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Music Review: Junior Wells & The Aces – Live In Boston / Floyd McDaniel with Dave Spector and His Bluebirds – West Side Baby

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There’s a common misconception that all blues sounds pretty much the same. Two new re-issues on Delmark, both live recordings, show just how disparate and diverse the blues really are.

Of the two artists in question, Junior Wells is probably the better known. Coming up during the golden years of Chicago blues, he worked for years with Buddy Guy, experiencing his own creative renaissance with a series of late-career discs on the Telarc label.  Here he fronts the band he started out with – the famous Aces – for a hard-hitting yet exuberant set captured in Boston in 1966.

Fame, alas, came late to Floyd McDaniel. He recorded his very first disc in 1994, and passed away at the age of eighty just before recording a follow-up. West Side Baby, with McDaniel backed by Dave Specter’s superbly swinging Bluebirds, finds Floyd in an urbane mood, strolling with jaunty ease through a set of jump blues with elegance and aplomb.

Wells was an innovator and a true original, and here he’s at the height of his powers, supremely confident, improvising and ad-libbing with relaxed assurance. McDaniel, in contrast, is an interpreter, prefacing many of the tunes here with a “this is how so-and-so did it” introduction, revealing himself to be a bit of a musical chameleon in the process. Wells’ delivers down-‘n’-dirty blues infused with menace and danger, the kind of raucous yet impeccably tight grooves that keep a club’s dance floors full. McDaniel and company are strictly uptown, their blues infused with sophisticated, jazzy chords, a smooth champagne sound in contrast to Wells’ beer-and-whiskey rawness.

The Wells set, captured shortly after the release of his groundbreaking classic, Hoodoo Man Blues, finds him working with his all-time favorite backing ensemble (guitarist Dave Myers, bassist Louis Myers, and drummer Fred Below), a unit almost telepathically in tune with Wells’ own musical direction. They deliver lean, tough blues, the kind heard in bars where the band is close enough to touch, unpretentious and with a decidedly dangerous edge. Wells is loose and relaxed, a showman who’s thoroughly at home as the life of the party. The set list includes a handful of songs that have since become chestnuts, though they were relatively new tunes at the time – “Worried Life Blues,” “Look On Yonder’s Wall,” “Got My Mojo Workin’,” and the tune that ultimately became Well’s signature song – “Messin’ With The Kid.” They’re all given loose, off-the-cuff performances, with the feel of a working band adapting instinctively to the leader’s spontaneity and the audience’s reaction.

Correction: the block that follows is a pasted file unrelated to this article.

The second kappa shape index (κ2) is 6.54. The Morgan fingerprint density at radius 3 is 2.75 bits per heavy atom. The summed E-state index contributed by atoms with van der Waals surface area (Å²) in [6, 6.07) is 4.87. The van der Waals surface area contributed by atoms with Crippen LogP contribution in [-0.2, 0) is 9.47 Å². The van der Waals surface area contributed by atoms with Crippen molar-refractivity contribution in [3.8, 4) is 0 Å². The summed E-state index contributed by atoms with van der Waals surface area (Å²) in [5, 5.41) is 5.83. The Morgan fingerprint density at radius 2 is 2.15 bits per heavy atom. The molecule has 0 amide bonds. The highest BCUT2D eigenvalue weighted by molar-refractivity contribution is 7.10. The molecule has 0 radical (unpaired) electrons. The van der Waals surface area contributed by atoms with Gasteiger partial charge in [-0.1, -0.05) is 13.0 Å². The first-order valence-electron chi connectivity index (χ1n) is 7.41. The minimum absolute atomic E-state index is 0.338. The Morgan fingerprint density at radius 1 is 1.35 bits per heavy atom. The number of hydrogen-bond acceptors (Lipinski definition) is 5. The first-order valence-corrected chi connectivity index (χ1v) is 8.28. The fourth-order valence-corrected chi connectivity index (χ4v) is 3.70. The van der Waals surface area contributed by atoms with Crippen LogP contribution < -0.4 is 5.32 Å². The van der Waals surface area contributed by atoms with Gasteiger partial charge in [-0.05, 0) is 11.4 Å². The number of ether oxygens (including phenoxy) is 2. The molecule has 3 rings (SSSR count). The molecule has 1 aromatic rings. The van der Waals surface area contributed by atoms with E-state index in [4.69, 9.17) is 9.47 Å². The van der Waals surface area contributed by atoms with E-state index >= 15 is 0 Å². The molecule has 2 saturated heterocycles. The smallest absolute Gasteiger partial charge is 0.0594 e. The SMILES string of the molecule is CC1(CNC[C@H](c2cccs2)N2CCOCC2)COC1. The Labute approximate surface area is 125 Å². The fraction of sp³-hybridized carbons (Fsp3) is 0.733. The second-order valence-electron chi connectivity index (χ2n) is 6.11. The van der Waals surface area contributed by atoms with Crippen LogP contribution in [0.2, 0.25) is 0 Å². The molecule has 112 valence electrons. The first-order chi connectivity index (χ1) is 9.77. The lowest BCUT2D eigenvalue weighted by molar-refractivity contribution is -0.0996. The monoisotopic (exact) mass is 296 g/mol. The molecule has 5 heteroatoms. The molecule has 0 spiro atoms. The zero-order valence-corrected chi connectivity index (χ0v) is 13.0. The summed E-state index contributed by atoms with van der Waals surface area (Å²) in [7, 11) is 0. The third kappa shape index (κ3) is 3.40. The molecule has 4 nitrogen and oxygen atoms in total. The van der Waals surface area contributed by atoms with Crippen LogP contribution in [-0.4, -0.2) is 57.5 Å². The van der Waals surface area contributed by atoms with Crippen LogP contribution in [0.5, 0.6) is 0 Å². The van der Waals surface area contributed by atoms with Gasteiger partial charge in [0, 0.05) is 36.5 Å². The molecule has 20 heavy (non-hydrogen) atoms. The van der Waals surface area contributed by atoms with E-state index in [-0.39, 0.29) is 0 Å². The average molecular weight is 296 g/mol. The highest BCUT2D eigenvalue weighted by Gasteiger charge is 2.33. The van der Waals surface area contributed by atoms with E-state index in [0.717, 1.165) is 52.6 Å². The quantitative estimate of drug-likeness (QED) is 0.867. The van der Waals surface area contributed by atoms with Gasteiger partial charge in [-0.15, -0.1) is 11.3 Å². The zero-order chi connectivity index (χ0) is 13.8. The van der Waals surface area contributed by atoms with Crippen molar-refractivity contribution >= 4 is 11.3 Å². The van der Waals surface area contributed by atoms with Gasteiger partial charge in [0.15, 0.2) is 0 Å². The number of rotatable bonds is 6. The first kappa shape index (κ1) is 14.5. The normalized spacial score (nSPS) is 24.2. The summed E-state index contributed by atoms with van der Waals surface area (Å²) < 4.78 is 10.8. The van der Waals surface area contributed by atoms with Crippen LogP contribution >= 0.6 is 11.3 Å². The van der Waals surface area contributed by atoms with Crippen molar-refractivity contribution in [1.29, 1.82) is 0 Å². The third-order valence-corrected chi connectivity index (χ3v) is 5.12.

Floyd McDaniel was fresh off his recording debut when his set at Germany’s Breminale Blues Night on 1994 was captured for posterity. He, too, is in fine form, though his approach is that of a mature performer, summing up a career’s worth of musical highlights with an equally classic playlist that includes chestnuts like “St. Louis Blues,” Bessie Smith’s “Backwater Blues,” “Everyday I Have The Blues,” and the almost-obligatory “Sweet Home Chicago.” There are jazzy romps through “Route 66” and Gene Ammons’ “Red Top,” as well as his own “West Side Baby.” McDaniel and Specter trade licks and leads, with Specter delivering most of the fireworks, while Tad Robinson adds understated but invariably effective harmonica here and there.

But while the sound of the two bands is decidedly different, the basic twelve-bar structure of the songs themselves is a unifying thread tying them together. Whether it’s smooth and classy (McDaniel and friends) or nasty and raw (Wells), that primal blue beat remains a potent musical mechanism. Wells and McDaniel occupied opposite ends of the blue spectrum, but both delivered music with a powerful and potent emotional punch. Either disc is a delight, but as a pair they make a fine set of bookends for the blues …

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  • vinny

    think it would have been dave playing bass, not louis